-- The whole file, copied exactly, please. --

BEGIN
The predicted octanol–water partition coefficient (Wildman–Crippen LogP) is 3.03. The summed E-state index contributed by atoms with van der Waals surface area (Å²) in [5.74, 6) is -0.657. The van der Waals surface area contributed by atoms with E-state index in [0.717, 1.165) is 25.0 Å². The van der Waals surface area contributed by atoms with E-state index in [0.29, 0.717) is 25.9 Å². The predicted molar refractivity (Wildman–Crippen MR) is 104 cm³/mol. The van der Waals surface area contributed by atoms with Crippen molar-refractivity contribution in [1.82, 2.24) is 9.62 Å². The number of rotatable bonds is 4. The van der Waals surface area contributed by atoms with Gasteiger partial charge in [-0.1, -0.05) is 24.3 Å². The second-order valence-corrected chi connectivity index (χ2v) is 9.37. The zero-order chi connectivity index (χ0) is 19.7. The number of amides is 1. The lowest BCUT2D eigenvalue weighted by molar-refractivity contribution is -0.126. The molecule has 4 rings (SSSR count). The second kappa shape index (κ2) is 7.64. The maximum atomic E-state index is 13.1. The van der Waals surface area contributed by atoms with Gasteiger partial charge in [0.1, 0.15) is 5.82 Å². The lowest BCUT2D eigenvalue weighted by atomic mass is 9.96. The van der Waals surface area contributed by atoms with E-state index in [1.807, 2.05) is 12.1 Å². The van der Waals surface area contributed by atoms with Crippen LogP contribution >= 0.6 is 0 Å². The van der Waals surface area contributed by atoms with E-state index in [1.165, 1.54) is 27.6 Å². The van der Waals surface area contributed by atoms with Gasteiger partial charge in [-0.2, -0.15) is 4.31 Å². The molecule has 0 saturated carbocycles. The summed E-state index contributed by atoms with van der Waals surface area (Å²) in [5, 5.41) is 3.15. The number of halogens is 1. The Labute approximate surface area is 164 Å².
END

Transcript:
The predicted octanol–water partition coefficient (Wildman–Crippen LogP) is 3.03. The summed E-state index contributed by atoms with van der Waals surface area (Å²) in [5.74, 6) is -0.657. The van der Waals surface area contributed by atoms with E-state index in [0.717, 1.165) is 25.0 Å². The van der Waals surface area contributed by atoms with E-state index in [0.29, 0.717) is 25.9 Å². The predicted molar refractivity (Wildman–Crippen MR) is 104 cm³/mol. The van der Waals surface area contributed by atoms with Crippen molar-refractivity contribution in [1.82, 2.24) is 9.62 Å². The number of rotatable bonds is 4. The van der Waals surface area contributed by atoms with Gasteiger partial charge in [-0.1, -0.05) is 24.3 Å². The second-order valence-corrected chi connectivity index (χ2v) is 9.37. The zero-order chi connectivity index (χ0) is 19.7. The number of amides is 1. The lowest BCUT2D eigenvalue weighted by molar-refractivity contribution is -0.126. The molecule has 4 rings (SSSR count). The second kappa shape index (κ2) is 7.64. The maximum atomic E-state index is 13.1. The van der Waals surface area contributed by atoms with Gasteiger partial charge in [0.1, 0.15) is 5.82 Å². The lowest BCUT2D eigenvalue weighted by atomic mass is 9.96. The van der Waals surface area contributed by atoms with E-state index in [1.807, 2.05) is 12.1 Å². The van der Waals surface area contributed by atoms with Crippen LogP contribution >= 0.6 is 0 Å². The van der Waals surface area contributed by atoms with E-state index in [1.165, 1.54) is 27.6 Å². The van der Waals surface area contributed by atoms with Gasteiger partial charge in [-0.2, -0.15) is 4.31 Å². The molecule has 0 saturated carbocycles. The summed E-state index contributed by atoms with van der Waals surface area (Å²) in [5, 5.41) is 3.15. The number of halogens is 1. The Labute approximate surface area is 164 Å².